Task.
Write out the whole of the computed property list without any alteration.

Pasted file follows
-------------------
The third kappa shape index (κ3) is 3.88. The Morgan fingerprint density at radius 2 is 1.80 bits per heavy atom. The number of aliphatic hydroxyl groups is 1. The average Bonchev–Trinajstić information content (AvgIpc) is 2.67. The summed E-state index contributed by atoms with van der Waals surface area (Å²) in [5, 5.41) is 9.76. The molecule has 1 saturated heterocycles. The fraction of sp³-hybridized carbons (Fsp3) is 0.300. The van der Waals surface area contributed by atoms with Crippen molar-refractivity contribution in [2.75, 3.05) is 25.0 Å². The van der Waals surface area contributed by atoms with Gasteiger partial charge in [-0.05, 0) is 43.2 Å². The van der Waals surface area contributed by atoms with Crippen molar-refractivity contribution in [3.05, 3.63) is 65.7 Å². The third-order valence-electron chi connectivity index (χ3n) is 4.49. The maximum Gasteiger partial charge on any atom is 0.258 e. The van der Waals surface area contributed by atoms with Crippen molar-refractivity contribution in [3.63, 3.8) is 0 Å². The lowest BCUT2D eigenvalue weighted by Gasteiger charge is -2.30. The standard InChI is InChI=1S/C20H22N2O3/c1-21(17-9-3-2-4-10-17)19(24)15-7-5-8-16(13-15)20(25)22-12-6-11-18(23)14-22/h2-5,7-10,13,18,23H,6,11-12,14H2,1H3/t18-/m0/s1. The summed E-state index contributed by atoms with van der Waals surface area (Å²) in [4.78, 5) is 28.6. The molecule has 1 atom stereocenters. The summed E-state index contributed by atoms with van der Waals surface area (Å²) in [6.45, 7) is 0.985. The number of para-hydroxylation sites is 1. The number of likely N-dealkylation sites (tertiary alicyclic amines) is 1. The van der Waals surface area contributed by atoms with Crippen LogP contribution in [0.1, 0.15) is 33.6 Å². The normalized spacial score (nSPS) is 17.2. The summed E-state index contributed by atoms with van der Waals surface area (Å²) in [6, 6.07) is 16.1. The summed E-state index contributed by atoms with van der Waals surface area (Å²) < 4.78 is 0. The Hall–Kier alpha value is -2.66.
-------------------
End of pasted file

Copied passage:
The third kappa shape index (κ3) is 3.88. The Morgan fingerprint density at radius 2 is 1.80 bits per heavy atom. The number of aliphatic hydroxyl groups is 1. The average Bonchev–Trinajstić information content (AvgIpc) is 2.67. The summed E-state index contributed by atoms with van der Waals surface area (Å²) in [5, 5.41) is 9.76. The molecule has 1 saturated heterocycles. The fraction of sp³-hybridized carbons (Fsp3) is 0.300. The van der Waals surface area contributed by atoms with Crippen molar-refractivity contribution in [2.75, 3.05) is 25.0 Å². The van der Waals surface area contributed by atoms with Gasteiger partial charge in [-0.05, 0) is 43.2 Å². The van der Waals surface area contributed by atoms with Crippen molar-refractivity contribution in [3.05, 3.63) is 65.7 Å². The third-order valence-electron chi connectivity index (χ3n) is 4.49. The maximum Gasteiger partial charge on any atom is 0.258 e. The van der Waals surface area contributed by atoms with Crippen molar-refractivity contribution in [3.63, 3.8) is 0 Å². The lowest BCUT2D eigenvalue weighted by Gasteiger charge is -2.30. The standard InChI is InChI=1S/C20H22N2O3/c1-21(17-9-3-2-4-10-17)19(24)15-7-5-8-16(13-15)20(25)22-12-6-11-18(23)14-22/h2-5,7-10,13,18,23H,6,11-12,14H2,1H3/t18-/m0/s1. The summed E-state index contributed by atoms with van der Waals surface area (Å²) in [4.78, 5) is 28.6. The molecule has 1 atom stereocenters. The summed E-state index contributed by atoms with van der Waals surface area (Å²) in [6.45, 7) is 0.985. The number of para-hydroxylation sites is 1. The number of likely N-dealkylation sites (tertiary alicyclic amines) is 1. The van der Waals surface area contributed by atoms with Crippen LogP contribution in [0.1, 0.15) is 33.6 Å². The normalized spacial score (nSPS) is 17.2. The summed E-state index contributed by atoms with van der Waals surface area (Å²) in [6, 6.07) is 16.1. The summed E-state index contributed by atoms with van der Waals surface area (Å²) < 4.78 is 0. The Hall–Kier alpha value is -2.66.